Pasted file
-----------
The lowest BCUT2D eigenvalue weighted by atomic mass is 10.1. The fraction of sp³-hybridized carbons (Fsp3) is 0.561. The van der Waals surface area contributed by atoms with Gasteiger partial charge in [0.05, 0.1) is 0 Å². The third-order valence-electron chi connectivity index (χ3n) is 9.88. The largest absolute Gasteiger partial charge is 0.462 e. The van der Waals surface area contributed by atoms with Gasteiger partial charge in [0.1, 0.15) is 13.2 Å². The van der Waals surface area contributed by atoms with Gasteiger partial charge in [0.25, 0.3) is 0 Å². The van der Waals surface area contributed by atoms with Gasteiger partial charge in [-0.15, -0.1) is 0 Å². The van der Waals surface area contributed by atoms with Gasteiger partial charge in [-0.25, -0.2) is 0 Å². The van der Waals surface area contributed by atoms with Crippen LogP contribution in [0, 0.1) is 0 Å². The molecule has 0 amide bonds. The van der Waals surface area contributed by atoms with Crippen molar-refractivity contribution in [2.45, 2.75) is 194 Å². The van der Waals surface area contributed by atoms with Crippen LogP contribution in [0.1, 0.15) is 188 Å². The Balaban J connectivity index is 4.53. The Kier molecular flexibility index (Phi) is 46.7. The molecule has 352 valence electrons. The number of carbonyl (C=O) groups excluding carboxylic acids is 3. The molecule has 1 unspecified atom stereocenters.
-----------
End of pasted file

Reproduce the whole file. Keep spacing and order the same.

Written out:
The lowest BCUT2D eigenvalue weighted by atomic mass is 10.1. The fraction of sp³-hybridized carbons (Fsp3) is 0.561. The van der Waals surface area contributed by atoms with Gasteiger partial charge in [0.05, 0.1) is 0 Å². The third-order valence-electron chi connectivity index (χ3n) is 9.88. The largest absolute Gasteiger partial charge is 0.462 e. The van der Waals surface area contributed by atoms with Gasteiger partial charge in [0.1, 0.15) is 13.2 Å². The van der Waals surface area contributed by atoms with Gasteiger partial charge in [0.25, 0.3) is 0 Å². The van der Waals surface area contributed by atoms with Gasteiger partial charge in [-0.15, -0.1) is 0 Å². The van der Waals surface area contributed by atoms with Gasteiger partial charge in [-0.25, -0.2) is 0 Å². The van der Waals surface area contributed by atoms with Crippen LogP contribution in [0, 0.1) is 0 Å². The molecule has 0 amide bonds. The van der Waals surface area contributed by atoms with Crippen molar-refractivity contribution in [2.45, 2.75) is 194 Å². The van der Waals surface area contributed by atoms with Crippen LogP contribution in [0.1, 0.15) is 188 Å². The Balaban J connectivity index is 4.53. The Kier molecular flexibility index (Phi) is 46.7. The molecule has 352 valence electrons. The number of carbonyl (C=O) groups excluding carboxylic acids is 3. The molecule has 1 unspecified atom stereocenters.